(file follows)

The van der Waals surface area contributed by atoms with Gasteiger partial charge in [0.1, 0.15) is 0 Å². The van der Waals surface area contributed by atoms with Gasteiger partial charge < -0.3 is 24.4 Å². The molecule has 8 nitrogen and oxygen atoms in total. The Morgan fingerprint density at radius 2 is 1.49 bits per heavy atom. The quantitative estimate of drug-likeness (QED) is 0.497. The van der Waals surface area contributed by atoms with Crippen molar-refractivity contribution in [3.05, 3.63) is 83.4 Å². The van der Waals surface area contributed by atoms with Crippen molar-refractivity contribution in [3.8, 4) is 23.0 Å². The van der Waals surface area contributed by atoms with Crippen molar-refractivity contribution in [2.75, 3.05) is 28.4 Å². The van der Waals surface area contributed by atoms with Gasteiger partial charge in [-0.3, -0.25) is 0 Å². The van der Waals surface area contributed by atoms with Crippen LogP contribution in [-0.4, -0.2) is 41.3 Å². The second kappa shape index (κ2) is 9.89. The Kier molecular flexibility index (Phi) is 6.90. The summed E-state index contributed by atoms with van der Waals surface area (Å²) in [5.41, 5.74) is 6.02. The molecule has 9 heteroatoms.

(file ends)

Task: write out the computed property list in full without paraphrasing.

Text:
The van der Waals surface area contributed by atoms with Gasteiger partial charge in [0.1, 0.15) is 0 Å². The van der Waals surface area contributed by atoms with Gasteiger partial charge < -0.3 is 24.4 Å². The molecule has 8 nitrogen and oxygen atoms in total. The Morgan fingerprint density at radius 2 is 1.49 bits per heavy atom. The quantitative estimate of drug-likeness (QED) is 0.497. The van der Waals surface area contributed by atoms with Crippen molar-refractivity contribution in [3.05, 3.63) is 83.4 Å². The van der Waals surface area contributed by atoms with Crippen molar-refractivity contribution in [3.8, 4) is 23.0 Å². The van der Waals surface area contributed by atoms with Crippen molar-refractivity contribution in [2.75, 3.05) is 28.4 Å². The van der Waals surface area contributed by atoms with Gasteiger partial charge in [-0.3, -0.25) is 0 Å². The van der Waals surface area contributed by atoms with Crippen LogP contribution in [-0.4, -0.2) is 41.3 Å². The second kappa shape index (κ2) is 9.89. The Kier molecular flexibility index (Phi) is 6.90. The summed E-state index contributed by atoms with van der Waals surface area (Å²) in [5.41, 5.74) is 6.02. The molecule has 9 heteroatoms.